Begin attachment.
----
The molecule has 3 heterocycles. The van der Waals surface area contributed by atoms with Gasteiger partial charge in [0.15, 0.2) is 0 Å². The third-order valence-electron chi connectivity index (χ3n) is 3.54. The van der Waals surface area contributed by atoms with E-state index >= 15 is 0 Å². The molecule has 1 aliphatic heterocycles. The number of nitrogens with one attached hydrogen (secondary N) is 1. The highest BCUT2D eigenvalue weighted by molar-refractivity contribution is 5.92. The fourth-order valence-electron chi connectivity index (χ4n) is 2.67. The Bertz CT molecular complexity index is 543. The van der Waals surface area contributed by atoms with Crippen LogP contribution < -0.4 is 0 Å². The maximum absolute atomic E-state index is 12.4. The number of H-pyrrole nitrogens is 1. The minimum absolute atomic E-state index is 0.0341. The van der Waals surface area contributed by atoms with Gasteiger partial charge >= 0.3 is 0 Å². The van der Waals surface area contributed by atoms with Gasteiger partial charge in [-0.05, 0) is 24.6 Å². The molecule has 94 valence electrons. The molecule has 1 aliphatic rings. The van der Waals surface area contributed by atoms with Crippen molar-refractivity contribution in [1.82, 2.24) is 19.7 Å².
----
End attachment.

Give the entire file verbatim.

The molecule has 3 heterocycles. The van der Waals surface area contributed by atoms with Gasteiger partial charge in [0.15, 0.2) is 0 Å². The third-order valence-electron chi connectivity index (χ3n) is 3.54. The van der Waals surface area contributed by atoms with E-state index >= 15 is 0 Å². The molecule has 1 aliphatic heterocycles. The number of nitrogens with one attached hydrogen (secondary N) is 1. The highest BCUT2D eigenvalue weighted by molar-refractivity contribution is 5.92. The fourth-order valence-electron chi connectivity index (χ4n) is 2.67. The Bertz CT molecular complexity index is 543. The van der Waals surface area contributed by atoms with Crippen LogP contribution < -0.4 is 0 Å². The maximum absolute atomic E-state index is 12.4. The number of H-pyrrole nitrogens is 1. The minimum absolute atomic E-state index is 0.0341. The van der Waals surface area contributed by atoms with Gasteiger partial charge >= 0.3 is 0 Å². The van der Waals surface area contributed by atoms with Gasteiger partial charge in [-0.05, 0) is 24.6 Å². The molecule has 94 valence electrons. The molecule has 1 aliphatic rings. The van der Waals surface area contributed by atoms with Crippen molar-refractivity contribution in [1.82, 2.24) is 19.7 Å².